Franklin school leaders had considered selling part of the high school campus if the price was right and the future neighbor was a good fit, but no sale is planned — for now.
The idea was nixed because of what two appraisers said the land would be worth, and the amount came in much lower than school officials were expecting, considering the development of a massive Meijer grocery store nearby.
About 60 acres on the east side of campus is worth $32,000 to $35,000 per acre, the appraisal reports said. School officials had expected the land to be worth possibly twice that much or even more, especially based on what Meijer paid for its nearby land on U.S. 31, and the land’s proximity to the highway. Property records show the land that Meijer is building a store on was sold at one time for more than $90,000 per acre.
“In our minds, it was a lot more valuable than that, and we didn’t have to go out and sell it,” Franklin schools superintendent David Clendening said. “So we just went out to see what it was worth.”
To get the appraisal, the school board had to vote to declare the land surplus property. Based on the appraisals and Clendening’s recommendation, the board has now voted to take the land off that list.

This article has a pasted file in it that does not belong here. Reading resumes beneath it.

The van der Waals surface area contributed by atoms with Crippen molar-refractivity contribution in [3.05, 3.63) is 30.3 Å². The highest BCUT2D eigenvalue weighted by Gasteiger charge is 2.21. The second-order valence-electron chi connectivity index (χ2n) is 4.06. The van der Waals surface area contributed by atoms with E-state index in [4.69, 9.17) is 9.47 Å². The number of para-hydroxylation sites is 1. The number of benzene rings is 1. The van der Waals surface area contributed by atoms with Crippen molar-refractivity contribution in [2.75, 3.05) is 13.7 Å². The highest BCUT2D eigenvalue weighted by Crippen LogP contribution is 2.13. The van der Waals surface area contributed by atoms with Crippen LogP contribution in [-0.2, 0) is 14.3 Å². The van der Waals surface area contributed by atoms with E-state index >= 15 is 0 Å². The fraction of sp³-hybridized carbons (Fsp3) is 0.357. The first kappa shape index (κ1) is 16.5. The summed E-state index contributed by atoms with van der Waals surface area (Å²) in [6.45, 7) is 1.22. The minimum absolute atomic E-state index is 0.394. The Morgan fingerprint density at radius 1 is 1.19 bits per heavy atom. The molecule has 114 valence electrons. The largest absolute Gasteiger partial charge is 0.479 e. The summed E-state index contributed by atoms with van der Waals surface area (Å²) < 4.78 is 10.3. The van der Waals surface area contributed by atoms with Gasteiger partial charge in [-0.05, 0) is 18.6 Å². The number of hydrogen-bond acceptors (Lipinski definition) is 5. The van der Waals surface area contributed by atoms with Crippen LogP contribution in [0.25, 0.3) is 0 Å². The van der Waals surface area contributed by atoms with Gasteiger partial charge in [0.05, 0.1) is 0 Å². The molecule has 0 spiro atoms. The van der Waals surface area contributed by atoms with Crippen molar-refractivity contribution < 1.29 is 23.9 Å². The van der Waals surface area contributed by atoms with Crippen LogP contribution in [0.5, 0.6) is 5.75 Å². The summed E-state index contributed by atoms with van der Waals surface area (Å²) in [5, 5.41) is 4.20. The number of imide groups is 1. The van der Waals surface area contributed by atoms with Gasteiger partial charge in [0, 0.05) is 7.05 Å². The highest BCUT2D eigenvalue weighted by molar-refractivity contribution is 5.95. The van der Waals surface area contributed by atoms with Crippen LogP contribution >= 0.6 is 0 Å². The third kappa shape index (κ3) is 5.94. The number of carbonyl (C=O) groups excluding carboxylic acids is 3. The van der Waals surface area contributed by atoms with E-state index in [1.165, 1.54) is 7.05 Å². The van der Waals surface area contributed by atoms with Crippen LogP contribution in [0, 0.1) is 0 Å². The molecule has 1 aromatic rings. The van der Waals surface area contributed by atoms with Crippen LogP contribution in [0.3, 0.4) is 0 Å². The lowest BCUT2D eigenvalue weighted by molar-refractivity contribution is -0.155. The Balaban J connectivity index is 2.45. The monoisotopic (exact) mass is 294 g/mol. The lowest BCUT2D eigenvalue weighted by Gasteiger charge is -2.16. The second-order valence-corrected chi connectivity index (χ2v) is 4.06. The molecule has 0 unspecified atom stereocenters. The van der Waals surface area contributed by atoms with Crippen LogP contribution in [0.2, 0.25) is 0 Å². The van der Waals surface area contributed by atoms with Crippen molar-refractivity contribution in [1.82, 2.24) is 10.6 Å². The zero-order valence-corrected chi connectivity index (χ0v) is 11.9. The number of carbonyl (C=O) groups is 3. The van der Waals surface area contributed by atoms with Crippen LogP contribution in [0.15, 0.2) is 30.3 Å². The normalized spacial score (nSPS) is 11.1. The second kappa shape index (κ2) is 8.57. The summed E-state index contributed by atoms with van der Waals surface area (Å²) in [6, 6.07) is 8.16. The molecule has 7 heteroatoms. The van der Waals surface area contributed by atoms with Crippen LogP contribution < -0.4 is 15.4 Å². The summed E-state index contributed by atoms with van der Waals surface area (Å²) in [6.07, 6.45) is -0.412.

Some students, parents and residents who cherish the cross-country course, located on the land that could have been sold, are relieved. Clendening said that when the high school was built, school officials, runners and their families knew that if something developed, the course could eventually be moved. But that was nearly 10 years ago, and today’s active families weren’t aware that it was always a possibility.
“If it were ever to be sold in the future, we will have just as nice or better course than we have now,” Clendening said.
“We love our property, but we can’t predict the future.”
Clendening expects the price of the property to continue to go up, so having a current base value is worthwhile, he said.
The possibility of a land sale came up earlier this summer when a developer asked the school district if it would consider selling about 30 acres on the east side of the campus. Besides housing a portion of the cross-country course, the land is mostly unused by the school district and rented to a farmer. The 62 acres the school district had appraised was about 25 percent of the high school campus.
Another issue for the school district was the future enrollment and if that land would ever be needed. A demographic study is underway.
The 236 acres that the high school sits on was purchased in 2003 for $4.3 million.